New Zealand Woman Suffers Severe Reaction to Depression Medication Lamotrigine

She had been on Lamotrigine for two months when her body reacted negatively to certain components of the medication, causing a rare but serious condition
Stevens-Johnson syndrome is known to be triggered by various medications, including antiepileptic drugs like Lamotrigine, antibiotics, and anti-inflammatory painkillers. (Representational image: Wikimedia commons)
Stevens-Johnson syndrome is known to be triggered by various medications, including antiepileptic drugs like Lamotrigine, antibiotics, and anti-inflammatory painkillers. (Representational image: Wikimedia commons)

A 23-year-old woman from New Zealand, Charlotte Gilmour, recently shared her harrowing experience with a rare and severe reaction to medication prescribed for depression. Gilmour developed Stevens-Johnson syndrome (SJS), a condition characterized by painful blisters on the skin, mouth, and oesophagus.

According to reports, Gilmour had been battling a chest infection for several weeks before waking up with a painful rash, leading her to seek medical care. She had been on Lamotrigine for two months when her body reacted negatively to certain components of the medication, causing a rare but serious condition called Stevens-Johnson syndrome, according to the doctors.

I looked in the mirror, and I just burst into tears. I think I subconsciously knew it was something quite serious. The scariest part about it is that it burned me from the inside out. So, all the burns on the outside were because my insides were so burned that it started to manifest on the outside of my skin. So, they stopped them and then it just got worse and worse until there was one night it got so bad I pretty much lost my vision. I still get blisters in my eye and the rash flares up. It always happens in the same place where I had the worst burn.
Charlotte Gilmour

Gilmour described her experience as "terrifying," stating that the medication "burned me from inside out." The reaction not only affected her skin and mouth but also caused painful blisters throughout her digestive system, making it impossible for her to eat normally. Consequently, doctors had to insert a feeding tube to provide her with essential nutrients.

Despite receiving steroid treatment, Gilmour's condition did not improve, and she eventually experienced vision loss, leading to a month-long hospitalization. Although she has made significant progress since then, some after-effects persist, including blisters that continue to appear in her eyes and flare-ups of the rash.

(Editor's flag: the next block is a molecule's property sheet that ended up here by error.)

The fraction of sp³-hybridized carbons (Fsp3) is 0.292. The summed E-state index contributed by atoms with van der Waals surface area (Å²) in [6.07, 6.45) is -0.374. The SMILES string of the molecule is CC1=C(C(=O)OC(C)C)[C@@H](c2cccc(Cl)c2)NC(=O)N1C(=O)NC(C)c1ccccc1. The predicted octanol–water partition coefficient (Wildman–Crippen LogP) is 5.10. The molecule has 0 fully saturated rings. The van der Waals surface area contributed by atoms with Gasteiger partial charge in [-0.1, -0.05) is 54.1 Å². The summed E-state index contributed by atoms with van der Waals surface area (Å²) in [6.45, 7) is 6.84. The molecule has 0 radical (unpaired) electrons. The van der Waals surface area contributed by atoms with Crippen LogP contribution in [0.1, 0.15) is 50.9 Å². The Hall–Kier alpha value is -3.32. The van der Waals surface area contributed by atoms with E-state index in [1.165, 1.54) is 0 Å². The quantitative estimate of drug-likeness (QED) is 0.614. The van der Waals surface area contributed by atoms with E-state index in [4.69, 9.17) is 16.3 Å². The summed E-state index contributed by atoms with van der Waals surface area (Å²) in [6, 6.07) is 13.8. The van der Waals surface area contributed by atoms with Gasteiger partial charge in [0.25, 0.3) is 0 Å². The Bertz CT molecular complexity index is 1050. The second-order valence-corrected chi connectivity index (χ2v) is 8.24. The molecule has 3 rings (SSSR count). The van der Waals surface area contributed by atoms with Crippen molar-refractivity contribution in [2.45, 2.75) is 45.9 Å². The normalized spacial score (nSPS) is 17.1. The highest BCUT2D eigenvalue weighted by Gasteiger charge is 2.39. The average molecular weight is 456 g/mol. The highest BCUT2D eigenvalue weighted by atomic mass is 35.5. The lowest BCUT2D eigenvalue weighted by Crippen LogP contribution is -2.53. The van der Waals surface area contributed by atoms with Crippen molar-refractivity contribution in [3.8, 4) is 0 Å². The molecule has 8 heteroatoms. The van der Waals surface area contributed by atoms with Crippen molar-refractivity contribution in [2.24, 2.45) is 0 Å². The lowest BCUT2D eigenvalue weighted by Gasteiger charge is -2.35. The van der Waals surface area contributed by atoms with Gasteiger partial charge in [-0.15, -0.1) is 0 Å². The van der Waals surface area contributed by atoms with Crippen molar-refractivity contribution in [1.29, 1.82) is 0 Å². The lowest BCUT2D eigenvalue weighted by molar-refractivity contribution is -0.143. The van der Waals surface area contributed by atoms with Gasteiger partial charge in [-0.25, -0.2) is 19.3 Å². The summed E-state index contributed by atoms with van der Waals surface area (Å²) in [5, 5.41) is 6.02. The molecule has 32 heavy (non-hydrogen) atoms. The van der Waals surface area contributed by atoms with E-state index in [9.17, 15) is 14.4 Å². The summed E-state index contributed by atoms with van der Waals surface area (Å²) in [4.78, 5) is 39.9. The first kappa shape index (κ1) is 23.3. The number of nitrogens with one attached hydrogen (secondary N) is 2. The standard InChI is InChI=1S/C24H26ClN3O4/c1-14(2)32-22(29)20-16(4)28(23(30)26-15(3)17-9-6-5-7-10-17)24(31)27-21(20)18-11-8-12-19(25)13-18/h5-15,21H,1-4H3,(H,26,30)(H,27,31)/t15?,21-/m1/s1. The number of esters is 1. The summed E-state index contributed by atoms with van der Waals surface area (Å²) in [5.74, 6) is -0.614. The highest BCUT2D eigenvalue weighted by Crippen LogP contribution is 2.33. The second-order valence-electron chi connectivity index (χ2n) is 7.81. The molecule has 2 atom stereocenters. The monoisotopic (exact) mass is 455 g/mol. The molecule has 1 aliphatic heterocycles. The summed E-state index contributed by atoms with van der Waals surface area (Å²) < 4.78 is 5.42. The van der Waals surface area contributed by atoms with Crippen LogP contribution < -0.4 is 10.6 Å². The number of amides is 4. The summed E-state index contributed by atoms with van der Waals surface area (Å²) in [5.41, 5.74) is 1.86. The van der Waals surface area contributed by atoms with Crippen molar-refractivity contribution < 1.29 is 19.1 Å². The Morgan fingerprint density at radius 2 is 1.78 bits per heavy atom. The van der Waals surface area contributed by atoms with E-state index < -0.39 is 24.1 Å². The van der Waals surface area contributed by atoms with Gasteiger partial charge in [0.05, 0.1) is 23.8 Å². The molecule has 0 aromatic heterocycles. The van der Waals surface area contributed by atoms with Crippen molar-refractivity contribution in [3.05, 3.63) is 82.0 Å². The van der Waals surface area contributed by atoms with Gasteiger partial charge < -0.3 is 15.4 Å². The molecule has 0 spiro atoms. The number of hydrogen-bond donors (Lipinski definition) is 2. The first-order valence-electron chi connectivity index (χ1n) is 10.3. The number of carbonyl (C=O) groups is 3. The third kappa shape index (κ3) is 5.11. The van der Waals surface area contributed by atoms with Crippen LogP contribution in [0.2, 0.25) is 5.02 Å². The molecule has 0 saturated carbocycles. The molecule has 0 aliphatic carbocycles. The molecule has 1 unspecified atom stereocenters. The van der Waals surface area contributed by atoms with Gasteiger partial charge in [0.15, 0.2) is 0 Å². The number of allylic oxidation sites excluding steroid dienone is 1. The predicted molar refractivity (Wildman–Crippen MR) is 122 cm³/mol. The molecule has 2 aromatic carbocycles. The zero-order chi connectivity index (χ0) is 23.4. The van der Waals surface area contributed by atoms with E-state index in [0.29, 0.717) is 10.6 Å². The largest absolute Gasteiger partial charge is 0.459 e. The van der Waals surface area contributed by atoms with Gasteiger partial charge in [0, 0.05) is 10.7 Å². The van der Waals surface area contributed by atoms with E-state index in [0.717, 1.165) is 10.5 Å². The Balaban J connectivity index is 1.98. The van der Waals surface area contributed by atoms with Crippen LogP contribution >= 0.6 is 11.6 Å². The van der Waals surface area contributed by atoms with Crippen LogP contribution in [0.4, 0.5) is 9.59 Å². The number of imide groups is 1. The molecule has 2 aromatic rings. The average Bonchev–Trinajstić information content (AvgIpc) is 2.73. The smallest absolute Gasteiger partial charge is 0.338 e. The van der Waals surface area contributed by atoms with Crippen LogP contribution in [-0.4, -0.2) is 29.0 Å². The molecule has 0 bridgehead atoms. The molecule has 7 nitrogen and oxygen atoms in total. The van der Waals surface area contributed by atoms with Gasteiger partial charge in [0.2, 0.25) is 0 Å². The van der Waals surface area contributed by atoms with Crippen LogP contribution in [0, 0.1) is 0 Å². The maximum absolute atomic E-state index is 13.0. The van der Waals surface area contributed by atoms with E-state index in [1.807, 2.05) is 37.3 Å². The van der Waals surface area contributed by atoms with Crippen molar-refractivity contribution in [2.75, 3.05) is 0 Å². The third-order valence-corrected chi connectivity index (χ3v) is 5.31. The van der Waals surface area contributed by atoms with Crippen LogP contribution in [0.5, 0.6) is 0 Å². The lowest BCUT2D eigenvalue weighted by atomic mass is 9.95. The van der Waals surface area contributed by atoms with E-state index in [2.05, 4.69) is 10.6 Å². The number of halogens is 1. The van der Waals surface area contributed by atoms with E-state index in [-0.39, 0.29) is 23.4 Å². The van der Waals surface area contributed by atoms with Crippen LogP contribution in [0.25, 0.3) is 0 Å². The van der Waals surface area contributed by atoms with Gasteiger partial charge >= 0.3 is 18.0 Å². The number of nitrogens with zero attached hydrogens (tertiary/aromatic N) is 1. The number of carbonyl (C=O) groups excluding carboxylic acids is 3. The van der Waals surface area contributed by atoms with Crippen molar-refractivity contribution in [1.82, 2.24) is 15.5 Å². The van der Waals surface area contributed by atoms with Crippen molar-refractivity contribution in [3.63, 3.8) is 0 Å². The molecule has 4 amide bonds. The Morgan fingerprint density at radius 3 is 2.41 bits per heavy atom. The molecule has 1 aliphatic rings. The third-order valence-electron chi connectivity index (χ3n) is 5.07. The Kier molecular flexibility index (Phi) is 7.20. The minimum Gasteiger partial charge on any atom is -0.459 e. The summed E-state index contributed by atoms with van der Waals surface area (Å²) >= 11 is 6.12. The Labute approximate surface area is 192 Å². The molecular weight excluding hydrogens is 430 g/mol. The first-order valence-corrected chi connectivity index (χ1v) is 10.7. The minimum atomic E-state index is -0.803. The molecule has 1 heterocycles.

Stevens-Johnson syndrome is known to be triggered by various medications, including antiepileptic drugs like Lamotrigine, antibiotics, and anti-inflammatory painkillers. The condition typically begins with flu-like symptoms and progresses to a blistering rash, which can be life-threatening in severe cases.

According to reports, Gilmour had been battling a chest infection for several weeks before waking up with a painful rash, leading her to seek medical care. (Representational image: Wikimedia commons)
According to reports, Gilmour had been battling a chest infection for several weeks before waking up with a painful rash, leading her to seek medical care. (Representational image: Wikimedia commons)

In a similar incident, a woman from Brazil, Jacqueline Gmack, also experienced a life-threatening reaction to over-the-counter medication, leading to a 17-day coma. Gmack was diagnosed with Stevens-Johnson syndrome, which caused her body to attack its own skin, resulting in blisters and peeling.

It was like I'd been burned from the inside out. I didn't know what had happened to me. I noticed my entire body was bandaged, my vision was completely blurred, and I had a tube down my throat, but I wasn't in any pain. They told me it was a miracle I'd survived. My family didn't let me see myself in the mirror for a few days. When I did finally look in the mirror, I saw someone I didn't recognise.
Jacqueline Gmack

Gmack survived the incident, but her eyes were severely damaged and she was left with scars. In order to maintain her vision, she needed numerous operations and continuing care. She stresses the value of continuing medical care and early action for people with unusual illnesses like SJS.

(Input from various media sources)

(Rehash/ Susmita Bhandary/MSM)

Stevens-Johnson syndrome is known to be triggered by various medications, including antiepileptic drugs like Lamotrigine, antibiotics, and anti-inflammatory painkillers. (Representational image: Wikimedia commons)
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